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The authors declare that they have no competing interests.
SBJ conceived of the study, acquired the funding, supervised the research group, conducted the data analysis and drafted the manuscript. SJTG participated in the conception and design of the study, data analysis and interpretation and drafting the manuscript. TB and MK participated in coordination, acquisition of data, data analysis and interpretation and drafting manuscript. SM participated in the conception and design of the study, data analysis and interpretation and revising manuscript critically for important intellectual content. JC, JV, TP participated in the design, acquisition of data, data analysis and interpretation and revising manuscript critically for important intellectual content. MV, CM, KBP, RR participated in the design, data analysis and interpretation and revising manuscript for important intellectual content. All authors read and approved the final manuscript.
Persons with neurological conditions and their families face a number of challenges with the provision of health and community-based services. The purpose of this study was to understand the existing health and community service needs and gaps in care and to use this information to develop a model to specify factors and processes that may improve the quality of care and health and well-being for persons with neurological conditions.
We conducted semi-structured interviews with health care professionals, community-based non-health care professionals working with individuals with neurological conditions, and policy makers –from the Ministries of Health, Community and Social Services, Transportation and Education– across Canada. We used a purposive sampling and snowballing approach to obtain maximum variation across professions, sector and geography (provinces and territories, rural and urban). Data analysis was an iterative, constant comparative process involving descriptive and interpretive analyses and was initially guided by the components of the Expanded Chronic Care Model.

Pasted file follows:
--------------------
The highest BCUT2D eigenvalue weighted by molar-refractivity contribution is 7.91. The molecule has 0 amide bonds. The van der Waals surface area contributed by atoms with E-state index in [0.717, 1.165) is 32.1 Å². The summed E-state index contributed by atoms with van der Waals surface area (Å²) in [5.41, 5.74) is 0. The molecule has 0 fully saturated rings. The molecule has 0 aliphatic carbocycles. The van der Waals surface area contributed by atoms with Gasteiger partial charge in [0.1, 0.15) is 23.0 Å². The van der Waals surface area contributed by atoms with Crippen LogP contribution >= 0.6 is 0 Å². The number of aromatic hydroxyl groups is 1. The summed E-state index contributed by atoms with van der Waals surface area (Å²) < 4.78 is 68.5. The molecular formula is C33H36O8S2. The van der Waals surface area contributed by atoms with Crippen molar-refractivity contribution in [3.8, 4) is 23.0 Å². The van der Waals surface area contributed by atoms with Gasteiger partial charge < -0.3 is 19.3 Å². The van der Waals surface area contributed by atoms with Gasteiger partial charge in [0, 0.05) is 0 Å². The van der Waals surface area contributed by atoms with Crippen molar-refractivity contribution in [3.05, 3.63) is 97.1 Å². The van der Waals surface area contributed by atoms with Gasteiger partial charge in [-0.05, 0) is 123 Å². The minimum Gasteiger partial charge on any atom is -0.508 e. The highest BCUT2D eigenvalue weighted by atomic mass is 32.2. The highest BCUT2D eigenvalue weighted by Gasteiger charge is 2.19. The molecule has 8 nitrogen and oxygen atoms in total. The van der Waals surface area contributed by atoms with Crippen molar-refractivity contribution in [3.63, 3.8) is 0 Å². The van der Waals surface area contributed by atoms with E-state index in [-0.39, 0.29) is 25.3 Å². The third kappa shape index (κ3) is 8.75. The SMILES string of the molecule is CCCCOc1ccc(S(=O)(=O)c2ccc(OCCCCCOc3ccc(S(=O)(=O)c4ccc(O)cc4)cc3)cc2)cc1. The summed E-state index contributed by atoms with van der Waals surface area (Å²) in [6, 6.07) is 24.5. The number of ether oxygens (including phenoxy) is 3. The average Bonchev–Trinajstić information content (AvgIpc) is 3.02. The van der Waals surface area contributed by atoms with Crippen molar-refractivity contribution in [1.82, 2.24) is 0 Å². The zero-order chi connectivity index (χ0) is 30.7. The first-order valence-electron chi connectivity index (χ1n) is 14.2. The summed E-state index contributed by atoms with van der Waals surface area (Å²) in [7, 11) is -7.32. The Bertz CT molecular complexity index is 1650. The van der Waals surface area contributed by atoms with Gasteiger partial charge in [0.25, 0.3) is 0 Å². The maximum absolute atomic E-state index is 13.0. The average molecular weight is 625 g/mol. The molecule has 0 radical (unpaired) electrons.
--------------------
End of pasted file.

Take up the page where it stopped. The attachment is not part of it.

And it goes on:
A total of 180 individuals completed the interviews: 39% (n = 70) health care professionals, 47% (n = 85) community-based non-health care professionals, and 14% (n = 25) policy makers. Based on the data we developed the Chronic Care Model for Neurological Conditions (CCM-NC). The major needs/gaps are represented by the following themes: acceptance and openness to neurological conditions, evidence informed policy, investments and funding, supported transitions, caregiver support, and life enhancing resources (education, employment, housing and transportation), knowledge and awareness of neurological conditions and availability and access to health services. The model maintains that intersectoral collaboration across the health system, community and policy components is needed. It recognizes that attitudes, policies, enhanced community integration and health system changes are needed to develop activated patients and families, proactive service delivery teams, a person-centred health system and healthy public policy for persons with neurological conditions.
The CCM-NC will generate debate and discussion about the actions needed in each of the model components to enable people with neurological conditions to sustain healthier lives. Next steps include validating the model with persons with neurological conditions, in and outside of the Canadian context and developing and evaluating interventions to test the model.